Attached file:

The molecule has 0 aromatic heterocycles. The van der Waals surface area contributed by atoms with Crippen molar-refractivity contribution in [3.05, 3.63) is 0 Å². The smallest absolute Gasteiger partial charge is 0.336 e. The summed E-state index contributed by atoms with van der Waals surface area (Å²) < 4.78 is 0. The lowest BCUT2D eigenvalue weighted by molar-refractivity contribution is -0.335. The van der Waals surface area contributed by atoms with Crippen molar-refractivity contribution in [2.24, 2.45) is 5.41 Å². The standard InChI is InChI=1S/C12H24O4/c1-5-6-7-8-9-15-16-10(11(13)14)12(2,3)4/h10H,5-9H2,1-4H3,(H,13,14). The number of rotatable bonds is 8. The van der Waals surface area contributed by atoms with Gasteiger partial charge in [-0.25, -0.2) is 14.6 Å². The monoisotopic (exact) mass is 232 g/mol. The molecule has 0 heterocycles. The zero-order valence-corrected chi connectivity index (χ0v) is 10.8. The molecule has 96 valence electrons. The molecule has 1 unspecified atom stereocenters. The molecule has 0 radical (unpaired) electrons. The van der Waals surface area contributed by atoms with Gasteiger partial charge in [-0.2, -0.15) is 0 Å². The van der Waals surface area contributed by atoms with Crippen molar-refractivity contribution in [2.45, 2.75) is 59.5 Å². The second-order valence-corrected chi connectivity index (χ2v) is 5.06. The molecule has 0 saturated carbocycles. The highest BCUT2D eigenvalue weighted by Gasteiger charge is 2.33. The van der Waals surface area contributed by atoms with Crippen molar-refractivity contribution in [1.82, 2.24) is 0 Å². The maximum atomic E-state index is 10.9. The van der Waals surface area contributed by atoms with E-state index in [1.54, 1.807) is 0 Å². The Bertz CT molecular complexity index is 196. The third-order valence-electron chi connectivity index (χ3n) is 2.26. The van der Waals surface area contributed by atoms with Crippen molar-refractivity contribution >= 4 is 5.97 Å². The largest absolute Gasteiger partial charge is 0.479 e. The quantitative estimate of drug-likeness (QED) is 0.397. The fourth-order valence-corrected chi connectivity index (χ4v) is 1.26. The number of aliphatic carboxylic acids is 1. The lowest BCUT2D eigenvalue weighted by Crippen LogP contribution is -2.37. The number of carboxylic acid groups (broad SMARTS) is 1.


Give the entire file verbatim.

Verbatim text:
The molecule has 0 aromatic heterocycles. The van der Waals surface area contributed by atoms with Crippen molar-refractivity contribution in [3.05, 3.63) is 0 Å². The smallest absolute Gasteiger partial charge is 0.336 e. The summed E-state index contributed by atoms with van der Waals surface area (Å²) < 4.78 is 0. The lowest BCUT2D eigenvalue weighted by molar-refractivity contribution is -0.335. The van der Waals surface area contributed by atoms with Crippen molar-refractivity contribution in [2.24, 2.45) is 5.41 Å². The standard InChI is InChI=1S/C12H24O4/c1-5-6-7-8-9-15-16-10(11(13)14)12(2,3)4/h10H,5-9H2,1-4H3,(H,13,14). The number of rotatable bonds is 8. The van der Waals surface area contributed by atoms with Gasteiger partial charge in [-0.25, -0.2) is 14.6 Å². The monoisotopic (exact) mass is 232 g/mol. The molecule has 0 heterocycles. The zero-order valence-corrected chi connectivity index (χ0v) is 10.8. The molecule has 96 valence electrons. The molecule has 1 unspecified atom stereocenters. The molecule has 0 radical (unpaired) electrons. The van der Waals surface area contributed by atoms with Gasteiger partial charge in [-0.2, -0.15) is 0 Å². The van der Waals surface area contributed by atoms with Crippen molar-refractivity contribution in [2.45, 2.75) is 59.5 Å². The second-order valence-corrected chi connectivity index (χ2v) is 5.06. The molecule has 0 saturated carbocycles. The highest BCUT2D eigenvalue weighted by Gasteiger charge is 2.33. The van der Waals surface area contributed by atoms with Crippen molar-refractivity contribution in [1.82, 2.24) is 0 Å². The maximum atomic E-state index is 10.9. The van der Waals surface area contributed by atoms with E-state index in [1.54, 1.807) is 0 Å². The Bertz CT molecular complexity index is 196. The third-order valence-electron chi connectivity index (χ3n) is 2.26. The van der Waals surface area contributed by atoms with Crippen molar-refractivity contribution >= 4 is 5.97 Å². The largest absolute Gasteiger partial charge is 0.479 e. The quantitative estimate of drug-likeness (QED) is 0.397. The fourth-order valence-corrected chi connectivity index (χ4v) is 1.26. The number of aliphatic carboxylic acids is 1. The lowest BCUT2D eigenvalue weighted by Crippen LogP contribution is -2.37. The number of carboxylic acid groups (broad SMARTS) is 1.